From 1997, the company experienced sharp growth in the number of attorneys, offices, and revenues by absorbing other law firms.[2][6] In 1997, Bingham Dana acquired the 30-lawyer Japanese practice group of Marks & Murase, giving the firm offices in New York and Los Angeles and a strong base of Japanese institutional clients.[7] The next outpost was established in Hartford through a merger with 55-lawyer Hebb & Gitlin, a firm that concentrated on international bankruptcy work. In 2001, Bingham Dana bulked up in New York City through a merger with Richards & O'Neill, a boutique law firm of 55 attorneys known for its litigation and corporate groups. The next year, in 2002, Bingham Dana merged with San Francisco-based law firm McCutchen, Doyle, Brown & Enersen to form 800-lawyer strong Bingham McCutchen. McCutchen Doyle brought five offices and a strong litigation and intellectual property focus. In 2003, the firm expanded in Southern California by merging with corporate boutique Riordan & McKinzie. More recently, 2006 saw a merger between Bingham McCutchen and Swidler Berlin Shereff Friedman, a Washington, D.C.-based firm which brought greater capabilities in the nation's capital as well as a strong regulatory group. Bingham also launched in Hong Kong that same year. In 2007, the firm acquired Los Angeles litigation shop Alschuler Grossman. In July 2009, Bingham McCutchen acquired McKee Nelson, a midsize law firm specializing in tax law and structured finance.[8]
A team of Bingham attorneys and staff, led by Susan Baker Manning and Sabin Willett, represented pro bono a dozen Uighur men held in extrajudicial detention in the United States Guantanamo Bay detention camps, in Cuba.[9][10][11][12][13] Bingham filed and extensively litigated numerous habeas corpus cases on behalf of their Uighur clients, as well as cases under the Detainee Treatment Act of 2005 that brought to light serious evidentiary and procedural flaws in the 2004-05 Combatant Status Review Tribunals that were used to justify the Uighurs' ongoing imprisonment. All Bingham clients were subsequently released.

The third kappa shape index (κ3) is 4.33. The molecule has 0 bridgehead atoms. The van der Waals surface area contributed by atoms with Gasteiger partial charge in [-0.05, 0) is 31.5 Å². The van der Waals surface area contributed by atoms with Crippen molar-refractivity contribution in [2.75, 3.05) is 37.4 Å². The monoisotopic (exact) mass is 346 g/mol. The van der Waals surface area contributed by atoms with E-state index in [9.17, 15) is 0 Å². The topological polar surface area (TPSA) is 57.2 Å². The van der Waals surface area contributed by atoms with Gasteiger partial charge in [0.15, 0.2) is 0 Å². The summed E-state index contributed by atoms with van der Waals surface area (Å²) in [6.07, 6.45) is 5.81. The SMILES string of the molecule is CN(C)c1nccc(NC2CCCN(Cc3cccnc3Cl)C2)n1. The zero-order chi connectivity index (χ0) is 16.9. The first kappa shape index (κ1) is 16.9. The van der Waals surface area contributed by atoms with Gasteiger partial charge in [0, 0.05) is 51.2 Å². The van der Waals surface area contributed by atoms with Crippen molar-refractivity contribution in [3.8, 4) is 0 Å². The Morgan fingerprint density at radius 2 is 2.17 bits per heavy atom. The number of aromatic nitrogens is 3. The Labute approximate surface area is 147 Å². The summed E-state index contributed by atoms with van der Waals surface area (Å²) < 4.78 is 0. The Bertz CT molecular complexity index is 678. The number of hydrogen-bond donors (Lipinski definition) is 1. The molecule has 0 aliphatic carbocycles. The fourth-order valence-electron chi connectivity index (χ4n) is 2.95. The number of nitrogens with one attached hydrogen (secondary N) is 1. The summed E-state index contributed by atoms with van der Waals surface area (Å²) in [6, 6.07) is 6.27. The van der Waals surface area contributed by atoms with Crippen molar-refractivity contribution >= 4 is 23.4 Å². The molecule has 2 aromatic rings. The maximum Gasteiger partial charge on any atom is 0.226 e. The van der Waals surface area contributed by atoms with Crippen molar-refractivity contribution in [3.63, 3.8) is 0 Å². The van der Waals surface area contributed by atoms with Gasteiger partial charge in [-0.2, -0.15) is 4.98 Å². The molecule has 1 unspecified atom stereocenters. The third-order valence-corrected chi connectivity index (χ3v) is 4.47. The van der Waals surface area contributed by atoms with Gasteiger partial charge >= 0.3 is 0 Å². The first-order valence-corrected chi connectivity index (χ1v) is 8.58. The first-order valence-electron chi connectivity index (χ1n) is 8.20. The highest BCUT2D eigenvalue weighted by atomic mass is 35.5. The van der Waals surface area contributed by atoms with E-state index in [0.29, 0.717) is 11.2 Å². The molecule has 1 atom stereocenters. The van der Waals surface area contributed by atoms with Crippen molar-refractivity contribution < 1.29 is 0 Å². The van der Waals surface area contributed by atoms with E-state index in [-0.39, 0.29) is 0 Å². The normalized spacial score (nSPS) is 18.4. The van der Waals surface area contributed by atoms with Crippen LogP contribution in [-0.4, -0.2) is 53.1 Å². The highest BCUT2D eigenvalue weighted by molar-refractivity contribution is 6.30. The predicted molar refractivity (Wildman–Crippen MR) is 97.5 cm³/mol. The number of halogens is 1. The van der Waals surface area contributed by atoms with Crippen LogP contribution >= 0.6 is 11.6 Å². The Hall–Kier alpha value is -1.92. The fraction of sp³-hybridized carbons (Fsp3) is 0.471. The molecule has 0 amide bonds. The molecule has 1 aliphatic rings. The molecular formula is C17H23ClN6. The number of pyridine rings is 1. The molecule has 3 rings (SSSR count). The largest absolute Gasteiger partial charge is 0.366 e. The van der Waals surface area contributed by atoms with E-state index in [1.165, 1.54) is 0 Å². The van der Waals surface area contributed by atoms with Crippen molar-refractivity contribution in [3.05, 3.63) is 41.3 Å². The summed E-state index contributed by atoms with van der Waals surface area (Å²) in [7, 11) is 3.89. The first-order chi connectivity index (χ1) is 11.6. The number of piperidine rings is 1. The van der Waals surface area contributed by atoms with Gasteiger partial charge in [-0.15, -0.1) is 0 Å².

The Tokyo office of Bingham McCutchen became one of the largest law firms in Japan by its 2007 merger with a domestic law firm headed by Hideyuki Sakai, a top insolvency specialist. Unlike most foreign firms in Japan which have minimal domestic practices, Bingham's Tokyo office was predominantly staffed by Japanese attorneys and handled domestic matters such as the restructuring of Olympus Corporation, although it hired a number of foreign attorneys since 2012 in an attempt to strengthen its outbound and cross-border practice and to expand in other legal fields such as intellectual property and investment funds.[14]
Despite a deep recession which hurt law firms nationwide, the Boston Globe reported that Bingham performed very well financially.[15] In 2009, Bingham's gross revenues increased 12% and profits per partner increased 2%. Chairman Jay Zimmerman was quoted as saying "We’ve had our best year ever." However, despite an increase in revenues, Bingham froze salaries, and in March 2009 laid off 16 attorneys and 29 support staff.[16]

Collapse[edit]